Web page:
|Medical Dictionary - Dictionary of Medicine and Human Biology|
Alois, German neurologist, 1864–1915. See A. dementia, A. disease, A. sclerosis.
Union of antibody and enzyme to form a hybrid catalytic molecule.
Symbol for americium.
Abbreviation for ammeter.
Abbreviation for American Medical Association.
1. A cell or structure lacking a long, fibrous process. 2. Denoting such a cell or structure. SEE ALSO: a. cell. [G. a- priv. + makros, long, + is (in-), fiber]
SYN: agaric. [Fr.]
An alloy of an element or a metal with mercury. In dentistry, primarily of two types: silver-tin alloy, containing small amounts of copper, zinc and perhaps other metals, and a second type containing more copper (12 to 30% by weight); they are used for restoring teeth and making dies. [G. malagma, a soft mass] pin a. an a. restoration held in place largely by small metal rods protruding from holes drilled into tooth structure. spherical a. an alloy for dental a. composed of spherical particles instead of filings.
To make an amalgam.
The process of combining mercury with a metal or an alloy to form a new alloy.
A device for combining mercury with a metal or an alloy to form a new alloy.
A genus of fungi, many members of which are highly poisonous. [G. amanitai, fungi] A. muscaria a toxic species of mushroom with yellow to red pileus and white gills; it contains muscarine, a cholinomimetic, which produces psychosislike states and other symptoms. SYN: fly agaric. A. phalloides a species containing poisonous principles, including phalloidin and amanitin, that cause gastroenteritis, hepatic necrosis, and renal necrosis. SYN: deadly agaric.
A highly toxic, heat-stable bicyclic oligopeptide in Amanita phalloides. It inhibits transcription by certain RNA polymerases.
amantadine hydrochloride (a-man′ta-den)
An antiviral agent used for influenza; also used to treat parkinsonism where it increases dopamine release and reduces its reuptake into dopaminergic nerve terminals of substantia nigra neurons.
SYN: bitters (2) . [neut. pl. of L. amarus, bitter]
amaranth, amaranthum (am′a-ranth, am-a-ran′thum) [C.I. 16185]
An azo dye; a soluble reddish brown powder, the color turning to magenta red in solution; used as a food, pharmaceutical, and cosmetic coloring agent, and occasionally in histology. [G. amaranthon, a never-fading flower]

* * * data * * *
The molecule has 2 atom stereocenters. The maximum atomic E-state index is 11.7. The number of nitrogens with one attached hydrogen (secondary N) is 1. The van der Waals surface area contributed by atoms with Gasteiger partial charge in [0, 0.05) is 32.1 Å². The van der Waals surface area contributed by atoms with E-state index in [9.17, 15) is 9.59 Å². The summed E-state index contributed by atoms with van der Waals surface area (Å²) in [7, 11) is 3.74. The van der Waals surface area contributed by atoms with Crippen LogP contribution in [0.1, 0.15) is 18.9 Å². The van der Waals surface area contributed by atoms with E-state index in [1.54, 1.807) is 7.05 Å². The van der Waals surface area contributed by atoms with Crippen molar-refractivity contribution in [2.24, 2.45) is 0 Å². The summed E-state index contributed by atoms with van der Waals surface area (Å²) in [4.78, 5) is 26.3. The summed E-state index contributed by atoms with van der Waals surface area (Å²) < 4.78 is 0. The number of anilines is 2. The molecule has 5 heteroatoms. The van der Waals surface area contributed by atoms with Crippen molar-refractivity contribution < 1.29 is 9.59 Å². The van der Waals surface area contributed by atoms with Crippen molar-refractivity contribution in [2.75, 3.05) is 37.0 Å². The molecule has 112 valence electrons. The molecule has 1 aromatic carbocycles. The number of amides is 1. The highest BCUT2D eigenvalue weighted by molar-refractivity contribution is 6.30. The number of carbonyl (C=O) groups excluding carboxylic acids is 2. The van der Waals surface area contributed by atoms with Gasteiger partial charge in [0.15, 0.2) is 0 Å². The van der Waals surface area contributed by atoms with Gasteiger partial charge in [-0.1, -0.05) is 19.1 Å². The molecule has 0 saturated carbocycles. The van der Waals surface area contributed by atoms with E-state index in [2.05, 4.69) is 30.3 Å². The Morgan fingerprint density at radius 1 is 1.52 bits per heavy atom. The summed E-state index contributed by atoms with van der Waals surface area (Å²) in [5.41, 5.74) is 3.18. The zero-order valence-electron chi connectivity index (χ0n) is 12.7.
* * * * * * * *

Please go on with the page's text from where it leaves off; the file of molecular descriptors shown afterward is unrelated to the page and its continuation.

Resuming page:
A name applied to various bitter principles derived from plants, especially to a poisonous substance, 2,4,5-triphenylimidazoline, obtained from oil of bitter almond. [L. amarus, bitter]
A bitter extractive that does not belong to the class of glycosides, alkaloids, or any of the known proximate principles of plants. [L. amarus, bitter, + G. eidos, like]
Resembling bitters; having a slightly bitter taste.
One of a class of vegetable drugs of bitter taste, such as gentian and quassia, used as appetizers and tonics. [neut. of L. amarus, bitter]
Absence of the breasts. [G. a- priv. + mastos, breast]
SYN: Leishman-Donovan body. [G. a- priv. + mastix, whip]
Morbid dread of dust or dirt. [G. amathos, dust, + phobos, fear]
One of a group of bicyclic octapeptides from death-cap fungus and deadly agaric (Amanita phalloides).
Blindness, especially that occurring without apparent change in the eye itself, as from a brain lesion. [G. amauros, dark, obscure, + -osis, condition] a. congenita of Leber [MIM*204000 & MIM*204100] a disorder of cone-rod abiotrophy causing blindness or severely reduced vision at birth; autosomal recessive inheritance with at least 3 different loci. Type I is caused by mutation in the gene for retinal guanylate cyclase (GUC2D) on chromosome 17p, type II by mutation in the gene for retinal pigment epithelium-specific 65-kD protein (RPE65) on 1p, and type III by mutation in the gene for photoreceptor-specific homeobox gene CRX on 19q. a. fugax a transient blindness that may result from a transient ischemia due to carotid artery insufficiency, retinal artery embolus, or to centrifugal force (visual blackout in flight). pressure a. loss of vision occurring a few seconds after intraocular pressure exceeds systolic pressure of retinal arteries. toxic a. blindness due to optic neuritis caused by methyl alcohol, lead, arsenic, quinine, or other poisons.